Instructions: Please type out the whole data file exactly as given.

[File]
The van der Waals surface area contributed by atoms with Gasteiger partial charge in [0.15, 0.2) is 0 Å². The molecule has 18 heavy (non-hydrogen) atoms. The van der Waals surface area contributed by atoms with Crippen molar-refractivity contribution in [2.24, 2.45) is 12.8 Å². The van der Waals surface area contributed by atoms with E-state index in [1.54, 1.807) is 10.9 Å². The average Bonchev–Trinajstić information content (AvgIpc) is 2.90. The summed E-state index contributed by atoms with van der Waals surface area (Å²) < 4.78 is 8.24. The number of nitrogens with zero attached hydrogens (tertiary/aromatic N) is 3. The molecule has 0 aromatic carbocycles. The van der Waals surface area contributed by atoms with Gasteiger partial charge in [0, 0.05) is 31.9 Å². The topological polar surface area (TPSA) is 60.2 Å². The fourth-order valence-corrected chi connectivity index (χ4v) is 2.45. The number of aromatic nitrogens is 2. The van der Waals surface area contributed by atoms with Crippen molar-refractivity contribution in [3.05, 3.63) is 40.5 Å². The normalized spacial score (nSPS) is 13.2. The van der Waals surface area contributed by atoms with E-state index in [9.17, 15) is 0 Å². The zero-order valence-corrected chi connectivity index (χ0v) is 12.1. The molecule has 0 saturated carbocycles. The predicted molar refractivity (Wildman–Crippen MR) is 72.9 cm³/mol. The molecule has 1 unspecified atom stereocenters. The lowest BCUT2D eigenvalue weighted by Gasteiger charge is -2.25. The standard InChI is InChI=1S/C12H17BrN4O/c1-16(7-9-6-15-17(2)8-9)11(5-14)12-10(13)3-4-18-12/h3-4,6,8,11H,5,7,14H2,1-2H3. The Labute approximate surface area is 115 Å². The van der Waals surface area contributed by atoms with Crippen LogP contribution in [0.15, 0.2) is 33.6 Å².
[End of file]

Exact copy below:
The van der Waals surface area contributed by atoms with Gasteiger partial charge in [0.15, 0.2) is 0 Å². The molecule has 18 heavy (non-hydrogen) atoms. The van der Waals surface area contributed by atoms with Crippen molar-refractivity contribution in [2.24, 2.45) is 12.8 Å². The van der Waals surface area contributed by atoms with E-state index in [1.54, 1.807) is 10.9 Å². The average Bonchev–Trinajstić information content (AvgIpc) is 2.90. The summed E-state index contributed by atoms with van der Waals surface area (Å²) < 4.78 is 8.24. The number of nitrogens with zero attached hydrogens (tertiary/aromatic N) is 3. The molecule has 0 aromatic carbocycles. The van der Waals surface area contributed by atoms with Gasteiger partial charge in [0, 0.05) is 31.9 Å². The topological polar surface area (TPSA) is 60.2 Å². The fourth-order valence-corrected chi connectivity index (χ4v) is 2.45. The number of aromatic nitrogens is 2. The van der Waals surface area contributed by atoms with Crippen molar-refractivity contribution in [3.05, 3.63) is 40.5 Å². The normalized spacial score (nSPS) is 13.2. The van der Waals surface area contributed by atoms with E-state index in [9.17, 15) is 0 Å². The zero-order valence-corrected chi connectivity index (χ0v) is 12.1. The molecule has 0 saturated carbocycles. The predicted molar refractivity (Wildman–Crippen MR) is 72.9 cm³/mol. The molecule has 1 unspecified atom stereocenters. The lowest BCUT2D eigenvalue weighted by Gasteiger charge is -2.25. The standard InChI is InChI=1S/C12H17BrN4O/c1-16(7-9-6-15-17(2)8-9)11(5-14)12-10(13)3-4-18-12/h3-4,6,8,11H,5,7,14H2,1-2H3. The Labute approximate surface area is 115 Å². The van der Waals surface area contributed by atoms with Crippen LogP contribution in [0.15, 0.2) is 33.6 Å².